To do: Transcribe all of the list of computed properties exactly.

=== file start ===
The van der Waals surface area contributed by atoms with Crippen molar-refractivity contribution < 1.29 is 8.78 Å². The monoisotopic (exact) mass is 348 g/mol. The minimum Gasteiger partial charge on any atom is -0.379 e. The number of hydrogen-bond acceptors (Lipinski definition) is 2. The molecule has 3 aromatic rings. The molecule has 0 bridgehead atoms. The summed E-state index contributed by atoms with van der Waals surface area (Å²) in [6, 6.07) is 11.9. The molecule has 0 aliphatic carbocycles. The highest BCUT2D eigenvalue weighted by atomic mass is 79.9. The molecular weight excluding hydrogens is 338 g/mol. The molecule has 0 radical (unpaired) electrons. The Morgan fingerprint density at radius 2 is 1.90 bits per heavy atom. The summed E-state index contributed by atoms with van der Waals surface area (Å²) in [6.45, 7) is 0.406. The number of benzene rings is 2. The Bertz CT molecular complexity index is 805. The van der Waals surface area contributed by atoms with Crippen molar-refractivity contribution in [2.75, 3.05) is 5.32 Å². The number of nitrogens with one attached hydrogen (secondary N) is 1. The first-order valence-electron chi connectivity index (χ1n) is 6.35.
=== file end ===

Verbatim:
The van der Waals surface area contributed by atoms with Crippen molar-refractivity contribution < 1.29 is 8.78 Å². The monoisotopic (exact) mass is 348 g/mol. The minimum Gasteiger partial charge on any atom is -0.379 e. The number of hydrogen-bond acceptors (Lipinski definition) is 2. The molecule has 3 aromatic rings. The molecule has 0 bridgehead atoms. The summed E-state index contributed by atoms with van der Waals surface area (Å²) in [6, 6.07) is 11.9. The molecule has 0 aliphatic carbocycles. The highest BCUT2D eigenvalue weighted by atomic mass is 79.9. The molecular weight excluding hydrogens is 338 g/mol. The molecule has 0 radical (unpaired) electrons. The Morgan fingerprint density at radius 2 is 1.90 bits per heavy atom. The summed E-state index contributed by atoms with van der Waals surface area (Å²) in [6.45, 7) is 0.406. The number of benzene rings is 2. The Bertz CT molecular complexity index is 805. The van der Waals surface area contributed by atoms with Crippen molar-refractivity contribution in [2.75, 3.05) is 5.32 Å². The number of nitrogens with one attached hydrogen (secondary N) is 1. The first-order valence-electron chi connectivity index (χ1n) is 6.35.